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Nikolay Semyonov

Nikolay SemyonovAKA Nikolay Nikolayevich Semyonov

Born: 15-Apr-1896 [1]
Birthplace: Saratov, Russia
Died: 25-Sep-1986
Location of death: Moscow, Russia
Cause of death: unspecified

Gender: Male
Race or Ethnicity: White
Sexual orientation: Straight
Occupation: Chemist, Physicist

Nationality: Russia
Executive summary: Combustion, explosions, and chemical kinetics

Military service: White Movement Army, 1917-20

Russian physicist Nikolay Semyonov studied chemical reactions, and showed that most chemical transformations result from chain and branched-chain chemical reactions. His work on controlled explosions led to increased efficiency in automotive, jet, and rocket engines, and other industrial machinery. In 1927 he introduced the theory of branched chain reactions, explaining the character of an explosion, in which the number of chain carriers is increased with each propagation, causing the reaction to accelerate very quickly. He shared the 1956 Nobel Prize for Chemistry with Sir Cyril Hinshelwood.

Semyonov was a staunch supporter of the Communist Party and the Soviet Union, and after The Bulletin of the Atomic Scientists criticized Soviet scientific censorship in 1953, he authored what was effectively the official Soviet response, denying that science or scientists were censored in the USSR in any way. He was the most famous signatory to a 1971 public letter from Soviet scientists to American President Richard M. Nixon, protesting perceived unfairness in the murder trial of Angela Davis. His name is sometimes presented in English as Semenoff, Semenov, Semionov, or Semyonova.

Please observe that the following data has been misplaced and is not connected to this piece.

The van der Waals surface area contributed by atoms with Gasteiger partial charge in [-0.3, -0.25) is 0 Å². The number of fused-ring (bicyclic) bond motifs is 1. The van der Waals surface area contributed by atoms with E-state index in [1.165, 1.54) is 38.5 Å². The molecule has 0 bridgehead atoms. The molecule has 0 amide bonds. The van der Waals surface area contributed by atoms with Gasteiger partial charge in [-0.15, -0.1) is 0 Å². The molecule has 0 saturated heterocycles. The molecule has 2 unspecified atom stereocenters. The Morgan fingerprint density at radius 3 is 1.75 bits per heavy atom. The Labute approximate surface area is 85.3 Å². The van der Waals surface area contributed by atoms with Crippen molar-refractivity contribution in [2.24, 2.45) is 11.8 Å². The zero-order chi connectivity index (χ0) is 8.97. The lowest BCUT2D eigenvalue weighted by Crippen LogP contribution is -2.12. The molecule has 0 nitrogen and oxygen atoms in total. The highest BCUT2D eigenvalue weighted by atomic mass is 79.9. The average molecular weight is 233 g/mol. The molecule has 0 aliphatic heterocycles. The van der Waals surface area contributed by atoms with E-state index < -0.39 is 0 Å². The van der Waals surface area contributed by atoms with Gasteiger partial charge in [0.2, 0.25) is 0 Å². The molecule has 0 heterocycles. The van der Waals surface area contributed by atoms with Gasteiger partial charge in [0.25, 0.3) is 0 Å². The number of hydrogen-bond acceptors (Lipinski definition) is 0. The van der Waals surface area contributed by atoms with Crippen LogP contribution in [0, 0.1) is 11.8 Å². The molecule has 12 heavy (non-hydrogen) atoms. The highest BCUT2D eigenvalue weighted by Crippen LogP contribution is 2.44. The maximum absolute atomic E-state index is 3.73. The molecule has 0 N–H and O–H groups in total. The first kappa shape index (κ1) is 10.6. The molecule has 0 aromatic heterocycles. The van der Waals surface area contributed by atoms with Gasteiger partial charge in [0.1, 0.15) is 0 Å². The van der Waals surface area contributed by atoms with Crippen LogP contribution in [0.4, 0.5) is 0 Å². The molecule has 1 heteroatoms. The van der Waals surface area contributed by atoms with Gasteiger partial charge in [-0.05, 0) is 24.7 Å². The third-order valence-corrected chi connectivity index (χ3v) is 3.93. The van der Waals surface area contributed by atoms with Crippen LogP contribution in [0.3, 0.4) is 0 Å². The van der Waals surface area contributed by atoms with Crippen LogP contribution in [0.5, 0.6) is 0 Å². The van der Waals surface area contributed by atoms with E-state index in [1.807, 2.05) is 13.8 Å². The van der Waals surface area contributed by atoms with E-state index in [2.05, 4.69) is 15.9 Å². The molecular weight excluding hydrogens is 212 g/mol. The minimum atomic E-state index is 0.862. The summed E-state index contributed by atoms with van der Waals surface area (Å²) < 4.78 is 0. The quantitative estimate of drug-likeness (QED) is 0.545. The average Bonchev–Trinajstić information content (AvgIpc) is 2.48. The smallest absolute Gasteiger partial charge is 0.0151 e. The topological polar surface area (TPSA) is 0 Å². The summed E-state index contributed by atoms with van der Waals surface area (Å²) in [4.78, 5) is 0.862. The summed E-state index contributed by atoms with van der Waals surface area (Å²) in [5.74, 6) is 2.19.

[1] 3-Apr-1896 per the old-style calendar, used in Russia until 1918.

Father: Nikolai Alex and Elena Dmitrieva Semyonov
Mother: Elena Dmitrieva Semyonov
Wife: Maria Boreishe-Liverovsky (linguist, m. 1921, d. 1923)
Wife: Natalya Nikolaevna Semyonov (neice of Semyonov's first wife; m. 15-Sep-1924, two children)
Daughter: Ludmilla Nikolaevna
Son: Yurii Nikolaevich

    University: University of St. Petersburg (1917)
    Lecturer: University of Tomsk, Siberia (1917-20)
    Scholar: Ioffe Physical-Technical Institute, Leningrad, Russia (1920-31)
    Professor: St. Petersburg State Polytechnic University (1928-44)
    Administrator: Institute of Chemical Physics (1931-44)
    Professor: Moscow State University (1944-86)

    Hero of Socialist Labor
    Nobel Prize for Physics 1956 (with Sir Cyril Hinshelwood)
    Order of Lenin (five times)
    Soviet Official Deputy in the Supreme Soviet (1958, 1962, 1966)
    All-Union Society for Propagation of Political and Scientific Knowledge
    Central Committee of the Communist Party 1961 (alternate)
    German Academy of Science Foreign Member
    Indian Academy of Sciences Foreign Member
    National Academy of Sciences Foreign Member
    Order of Red Banner of Labor
    Royal Society Foreign Member
    Royal Society of Chemistry Foreign Member
    Russian Academy of Sciences 1932
    Jewish Ancestry
    Russian Ancestry

Author of books:
Chemical Kinetics and Chain Reactions (1934, textbook)
Some Problems of Chemical Kinetics and Reactivity (1954, chemistry; two volumes)

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